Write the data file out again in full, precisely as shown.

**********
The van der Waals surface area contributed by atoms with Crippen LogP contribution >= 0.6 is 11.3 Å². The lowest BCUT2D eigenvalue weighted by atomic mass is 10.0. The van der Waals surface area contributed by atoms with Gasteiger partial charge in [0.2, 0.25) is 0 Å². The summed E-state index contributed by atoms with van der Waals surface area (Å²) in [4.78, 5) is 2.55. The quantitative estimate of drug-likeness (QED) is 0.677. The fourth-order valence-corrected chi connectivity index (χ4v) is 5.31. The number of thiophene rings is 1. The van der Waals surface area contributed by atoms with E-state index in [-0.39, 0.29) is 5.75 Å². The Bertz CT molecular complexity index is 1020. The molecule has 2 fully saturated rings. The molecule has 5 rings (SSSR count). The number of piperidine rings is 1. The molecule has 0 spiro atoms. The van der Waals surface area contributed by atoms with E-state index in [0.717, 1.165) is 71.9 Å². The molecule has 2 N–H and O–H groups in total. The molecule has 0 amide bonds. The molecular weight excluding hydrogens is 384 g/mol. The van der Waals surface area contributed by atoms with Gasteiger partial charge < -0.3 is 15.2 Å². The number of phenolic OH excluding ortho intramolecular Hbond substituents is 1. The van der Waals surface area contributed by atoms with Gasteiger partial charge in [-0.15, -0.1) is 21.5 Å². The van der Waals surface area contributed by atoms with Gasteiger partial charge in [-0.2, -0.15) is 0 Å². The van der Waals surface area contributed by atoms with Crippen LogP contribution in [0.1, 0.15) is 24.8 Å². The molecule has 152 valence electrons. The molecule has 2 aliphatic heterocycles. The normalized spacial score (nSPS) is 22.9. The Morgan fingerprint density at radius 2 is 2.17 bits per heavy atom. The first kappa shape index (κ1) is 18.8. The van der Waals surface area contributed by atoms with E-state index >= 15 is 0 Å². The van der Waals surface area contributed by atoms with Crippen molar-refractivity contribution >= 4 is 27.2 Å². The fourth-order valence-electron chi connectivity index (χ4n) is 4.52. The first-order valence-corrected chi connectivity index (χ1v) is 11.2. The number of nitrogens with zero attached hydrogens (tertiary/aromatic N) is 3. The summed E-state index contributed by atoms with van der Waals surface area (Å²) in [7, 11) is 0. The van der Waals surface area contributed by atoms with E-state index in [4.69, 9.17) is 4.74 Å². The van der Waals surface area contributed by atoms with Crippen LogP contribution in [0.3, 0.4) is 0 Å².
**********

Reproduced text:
The van der Waals surface area contributed by atoms with Crippen LogP contribution >= 0.6 is 11.3 Å². The lowest BCUT2D eigenvalue weighted by atomic mass is 10.0. The van der Waals surface area contributed by atoms with Gasteiger partial charge in [0.2, 0.25) is 0 Å². The summed E-state index contributed by atoms with van der Waals surface area (Å²) in [4.78, 5) is 2.55. The quantitative estimate of drug-likeness (QED) is 0.677. The fourth-order valence-corrected chi connectivity index (χ4v) is 5.31. The number of thiophene rings is 1. The van der Waals surface area contributed by atoms with E-state index in [-0.39, 0.29) is 5.75 Å². The Bertz CT molecular complexity index is 1020. The molecule has 2 fully saturated rings. The molecule has 5 rings (SSSR count). The number of piperidine rings is 1. The molecule has 0 spiro atoms. The van der Waals surface area contributed by atoms with E-state index in [0.717, 1.165) is 71.9 Å². The molecule has 2 N–H and O–H groups in total. The molecule has 0 amide bonds. The molecular weight excluding hydrogens is 384 g/mol. The van der Waals surface area contributed by atoms with Gasteiger partial charge < -0.3 is 15.2 Å². The number of phenolic OH excluding ortho intramolecular Hbond substituents is 1. The van der Waals surface area contributed by atoms with Gasteiger partial charge in [-0.15, -0.1) is 21.5 Å². The van der Waals surface area contributed by atoms with Gasteiger partial charge in [-0.2, -0.15) is 0 Å². The van der Waals surface area contributed by atoms with Crippen LogP contribution in [0.1, 0.15) is 24.8 Å². The molecule has 152 valence electrons. The molecule has 2 aliphatic heterocycles. The normalized spacial score (nSPS) is 22.9. The Morgan fingerprint density at radius 2 is 2.17 bits per heavy atom. The first kappa shape index (κ1) is 18.8. The van der Waals surface area contributed by atoms with E-state index >= 15 is 0 Å². The van der Waals surface area contributed by atoms with Crippen molar-refractivity contribution >= 4 is 27.2 Å². The fourth-order valence-electron chi connectivity index (χ4n) is 4.52. The first-order valence-corrected chi connectivity index (χ1v) is 11.2. The number of nitrogens with zero attached hydrogens (tertiary/aromatic N) is 3. The summed E-state index contributed by atoms with van der Waals surface area (Å²) in [7, 11) is 0. The van der Waals surface area contributed by atoms with E-state index in [4.69, 9.17) is 4.74 Å². The van der Waals surface area contributed by atoms with Crippen LogP contribution in [0.3, 0.4) is 0 Å².